Aristotle's Definition of Tragedy

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παθήματα / tragic acts

It is clear here that Aristotle understands the word "pathos" to mean violent acts that either occur during the play, have occurred before it started, or are threatened.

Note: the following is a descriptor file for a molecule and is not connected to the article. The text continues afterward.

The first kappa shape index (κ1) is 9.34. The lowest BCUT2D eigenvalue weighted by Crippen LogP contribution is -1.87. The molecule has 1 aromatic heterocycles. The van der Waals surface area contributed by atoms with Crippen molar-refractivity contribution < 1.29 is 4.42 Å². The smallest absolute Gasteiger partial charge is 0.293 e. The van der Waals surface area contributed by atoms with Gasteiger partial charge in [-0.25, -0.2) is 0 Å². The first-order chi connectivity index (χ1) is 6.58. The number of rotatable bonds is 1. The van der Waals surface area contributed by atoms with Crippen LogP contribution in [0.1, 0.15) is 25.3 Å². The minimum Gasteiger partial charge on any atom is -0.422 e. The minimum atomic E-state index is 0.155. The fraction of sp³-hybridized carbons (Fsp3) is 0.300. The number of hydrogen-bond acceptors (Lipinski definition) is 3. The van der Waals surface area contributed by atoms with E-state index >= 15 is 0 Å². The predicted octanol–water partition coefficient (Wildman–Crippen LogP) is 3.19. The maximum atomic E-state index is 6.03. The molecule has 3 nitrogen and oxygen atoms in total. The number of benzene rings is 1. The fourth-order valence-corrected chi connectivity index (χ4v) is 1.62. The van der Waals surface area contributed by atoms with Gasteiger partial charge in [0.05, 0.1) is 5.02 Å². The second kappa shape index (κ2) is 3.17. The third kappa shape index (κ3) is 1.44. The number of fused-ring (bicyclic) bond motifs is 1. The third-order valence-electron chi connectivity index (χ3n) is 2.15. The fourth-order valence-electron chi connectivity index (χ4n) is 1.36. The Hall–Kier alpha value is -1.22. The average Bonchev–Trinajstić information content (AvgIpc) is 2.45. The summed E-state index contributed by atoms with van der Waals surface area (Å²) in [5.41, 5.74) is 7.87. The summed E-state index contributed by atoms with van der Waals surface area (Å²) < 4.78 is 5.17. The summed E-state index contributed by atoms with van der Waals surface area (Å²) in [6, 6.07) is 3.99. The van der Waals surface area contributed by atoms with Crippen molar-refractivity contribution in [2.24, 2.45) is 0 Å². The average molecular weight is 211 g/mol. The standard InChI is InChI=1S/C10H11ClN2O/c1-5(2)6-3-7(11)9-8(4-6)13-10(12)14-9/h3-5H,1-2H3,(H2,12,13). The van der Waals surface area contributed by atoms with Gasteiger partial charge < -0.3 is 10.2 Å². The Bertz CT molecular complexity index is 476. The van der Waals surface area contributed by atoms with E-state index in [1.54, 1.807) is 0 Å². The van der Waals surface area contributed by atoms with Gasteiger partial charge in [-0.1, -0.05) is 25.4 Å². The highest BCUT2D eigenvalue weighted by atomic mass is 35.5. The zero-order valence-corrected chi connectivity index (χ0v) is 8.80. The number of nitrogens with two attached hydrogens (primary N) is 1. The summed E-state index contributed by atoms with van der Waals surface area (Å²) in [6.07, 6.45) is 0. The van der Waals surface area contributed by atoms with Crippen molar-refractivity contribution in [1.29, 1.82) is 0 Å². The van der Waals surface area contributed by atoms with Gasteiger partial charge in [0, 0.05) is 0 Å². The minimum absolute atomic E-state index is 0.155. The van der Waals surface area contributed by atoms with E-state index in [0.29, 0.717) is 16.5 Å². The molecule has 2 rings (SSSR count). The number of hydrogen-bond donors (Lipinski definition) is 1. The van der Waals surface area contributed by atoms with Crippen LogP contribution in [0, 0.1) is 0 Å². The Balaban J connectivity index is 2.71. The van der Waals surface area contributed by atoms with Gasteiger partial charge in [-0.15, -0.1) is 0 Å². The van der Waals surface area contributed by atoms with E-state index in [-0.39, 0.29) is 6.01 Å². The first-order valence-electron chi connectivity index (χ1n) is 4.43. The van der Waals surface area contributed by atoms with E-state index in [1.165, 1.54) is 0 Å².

Contemporary social critics occasionally lament the frequency with which violence appears in our drama. It is interesting to note, however, that acts of violence or threatened acts of violence are actually written into this astute observer's description of ancient Greek tragedy. While, as Aristotle observes, such acts rarely take place on stage, they are nonetheless considered essential to the making of a tragedy. It should also be acknowledged that even though tragic characters meet their demise offstage, their broken and dismembered bodies are occasionally brought on stage - as in the case of Hippolytus and Pentheus.